Andy explains, “Since maturing from the startup phase, we continue to drive forward with that agile, innovative, and flexible mentality that is a tenet of SME operations.” 

The company’s philosophy exemplifies the benefits of working with non-primes. “We are a technology company that seeks to provide ground truth. At the moment, the best way to do that is with SAR satellites. But as technologies progress and the industry evolves, we’ll do whatever is most useful and effective to meet our client’s needs and continue providing the best in ground truth.”

The goal of levelling the playing field and enabling SME engagement in the European space procurement landscape isn’t about solely working with non-prime entities. It’s about leveraging all the resources available to achieve our collective goals. Ultimately, integrating the deep expertise and resources of larger, more established enterprises with the agile, progressive, and adaptable capabilities of SMEs can optimise a space project’s results.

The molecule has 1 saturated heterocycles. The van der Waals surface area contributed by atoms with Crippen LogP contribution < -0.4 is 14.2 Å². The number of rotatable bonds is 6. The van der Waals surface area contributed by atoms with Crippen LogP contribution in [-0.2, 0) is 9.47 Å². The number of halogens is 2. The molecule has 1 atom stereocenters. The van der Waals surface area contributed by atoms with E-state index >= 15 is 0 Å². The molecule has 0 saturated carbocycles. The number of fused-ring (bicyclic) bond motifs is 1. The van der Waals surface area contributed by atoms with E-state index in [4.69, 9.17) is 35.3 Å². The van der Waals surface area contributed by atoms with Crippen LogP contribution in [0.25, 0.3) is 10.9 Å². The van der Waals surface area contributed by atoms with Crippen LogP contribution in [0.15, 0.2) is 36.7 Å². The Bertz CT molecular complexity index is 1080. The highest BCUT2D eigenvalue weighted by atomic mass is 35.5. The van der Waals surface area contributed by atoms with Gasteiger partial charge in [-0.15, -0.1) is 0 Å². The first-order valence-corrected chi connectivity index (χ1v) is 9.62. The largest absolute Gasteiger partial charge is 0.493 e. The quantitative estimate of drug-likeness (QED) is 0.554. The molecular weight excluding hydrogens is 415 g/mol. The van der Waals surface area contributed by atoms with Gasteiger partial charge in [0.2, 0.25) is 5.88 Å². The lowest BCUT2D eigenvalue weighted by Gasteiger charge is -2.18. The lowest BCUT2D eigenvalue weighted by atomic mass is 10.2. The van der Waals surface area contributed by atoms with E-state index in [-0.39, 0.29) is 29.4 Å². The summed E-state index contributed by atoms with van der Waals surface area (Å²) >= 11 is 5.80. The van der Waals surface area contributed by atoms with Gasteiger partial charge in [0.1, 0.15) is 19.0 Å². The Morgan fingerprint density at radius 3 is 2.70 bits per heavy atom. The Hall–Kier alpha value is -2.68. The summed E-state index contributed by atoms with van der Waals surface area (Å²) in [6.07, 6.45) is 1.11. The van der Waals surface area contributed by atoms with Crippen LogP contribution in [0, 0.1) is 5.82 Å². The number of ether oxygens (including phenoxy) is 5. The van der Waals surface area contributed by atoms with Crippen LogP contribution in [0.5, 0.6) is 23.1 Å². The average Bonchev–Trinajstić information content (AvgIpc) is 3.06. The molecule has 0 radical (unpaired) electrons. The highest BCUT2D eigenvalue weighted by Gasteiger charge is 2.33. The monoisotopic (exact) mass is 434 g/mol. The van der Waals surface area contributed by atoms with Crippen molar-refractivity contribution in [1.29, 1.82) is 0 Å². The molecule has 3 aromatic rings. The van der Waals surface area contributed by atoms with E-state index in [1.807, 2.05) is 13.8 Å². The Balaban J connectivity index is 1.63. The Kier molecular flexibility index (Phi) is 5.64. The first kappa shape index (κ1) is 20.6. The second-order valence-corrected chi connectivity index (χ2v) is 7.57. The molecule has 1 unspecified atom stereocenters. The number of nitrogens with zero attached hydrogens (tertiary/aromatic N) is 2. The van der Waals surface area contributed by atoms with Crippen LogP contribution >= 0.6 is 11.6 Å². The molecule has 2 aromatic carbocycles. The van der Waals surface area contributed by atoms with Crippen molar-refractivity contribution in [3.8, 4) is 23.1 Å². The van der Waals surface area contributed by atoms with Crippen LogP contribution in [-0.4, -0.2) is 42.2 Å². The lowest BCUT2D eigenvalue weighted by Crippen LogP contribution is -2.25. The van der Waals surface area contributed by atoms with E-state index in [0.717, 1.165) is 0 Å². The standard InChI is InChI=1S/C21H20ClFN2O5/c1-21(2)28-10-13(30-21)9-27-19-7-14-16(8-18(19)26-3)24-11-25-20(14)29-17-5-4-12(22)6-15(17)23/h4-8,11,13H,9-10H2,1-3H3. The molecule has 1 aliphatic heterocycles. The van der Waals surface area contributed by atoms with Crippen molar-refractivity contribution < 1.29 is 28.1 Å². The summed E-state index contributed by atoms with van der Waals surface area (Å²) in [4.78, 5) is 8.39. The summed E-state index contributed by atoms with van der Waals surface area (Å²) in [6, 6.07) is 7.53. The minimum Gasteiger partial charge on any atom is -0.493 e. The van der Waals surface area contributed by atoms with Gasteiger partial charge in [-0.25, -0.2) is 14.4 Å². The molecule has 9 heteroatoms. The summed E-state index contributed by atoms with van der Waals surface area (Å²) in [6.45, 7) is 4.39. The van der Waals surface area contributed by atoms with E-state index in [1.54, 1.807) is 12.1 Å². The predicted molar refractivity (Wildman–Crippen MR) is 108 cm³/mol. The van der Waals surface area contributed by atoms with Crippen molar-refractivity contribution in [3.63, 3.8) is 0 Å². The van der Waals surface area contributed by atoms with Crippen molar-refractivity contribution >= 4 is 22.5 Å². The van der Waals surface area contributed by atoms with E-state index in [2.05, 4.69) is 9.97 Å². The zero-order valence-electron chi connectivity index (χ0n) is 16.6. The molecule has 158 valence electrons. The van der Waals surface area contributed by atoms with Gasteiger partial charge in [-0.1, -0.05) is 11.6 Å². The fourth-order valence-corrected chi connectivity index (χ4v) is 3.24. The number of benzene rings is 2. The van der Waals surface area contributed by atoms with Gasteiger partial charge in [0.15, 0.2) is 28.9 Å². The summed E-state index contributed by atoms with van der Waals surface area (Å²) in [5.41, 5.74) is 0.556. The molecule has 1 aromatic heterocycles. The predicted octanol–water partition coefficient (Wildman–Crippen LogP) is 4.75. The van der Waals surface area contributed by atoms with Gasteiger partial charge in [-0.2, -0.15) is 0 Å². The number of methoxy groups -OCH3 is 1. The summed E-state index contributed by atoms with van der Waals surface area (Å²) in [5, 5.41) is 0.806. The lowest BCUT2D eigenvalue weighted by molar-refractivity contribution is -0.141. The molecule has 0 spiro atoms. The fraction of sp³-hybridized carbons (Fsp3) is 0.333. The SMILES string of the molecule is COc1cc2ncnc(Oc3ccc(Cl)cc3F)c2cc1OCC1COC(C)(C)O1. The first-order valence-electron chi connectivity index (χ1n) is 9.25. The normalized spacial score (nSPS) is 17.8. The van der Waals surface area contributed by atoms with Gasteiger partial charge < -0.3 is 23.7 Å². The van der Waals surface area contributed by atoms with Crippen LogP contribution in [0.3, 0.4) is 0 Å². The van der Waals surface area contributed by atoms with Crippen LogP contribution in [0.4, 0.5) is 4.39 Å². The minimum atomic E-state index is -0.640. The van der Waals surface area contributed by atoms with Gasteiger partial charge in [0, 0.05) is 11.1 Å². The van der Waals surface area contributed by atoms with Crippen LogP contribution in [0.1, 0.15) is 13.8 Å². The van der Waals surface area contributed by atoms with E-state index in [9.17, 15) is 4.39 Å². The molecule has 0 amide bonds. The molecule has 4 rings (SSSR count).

Challenges for SMEs in the European Space Procurement Landscape

From fragmented industry sectors due to political events like Brexit, to the increasing trend towards market consolidation among larger industry players as found in a recent study by the European Parliament, there are many barriers facing “non-prime” entities in Europe.

According to The European Space Agency’s procurement system, a non-prime is any organisation or company involved in space tech projects or procurement processes excluding major system integrators, prime contractors, or major industry players, like Airbus Defence and Space. This includes SMEs.

SMEs, particularly in the European space industry, encounter various significant challenges. Among them are the burden of stifling bureaucracy when engaging with national and supranational organisations and the current space procurement processes that are often inefficient and unnecessarily expensive.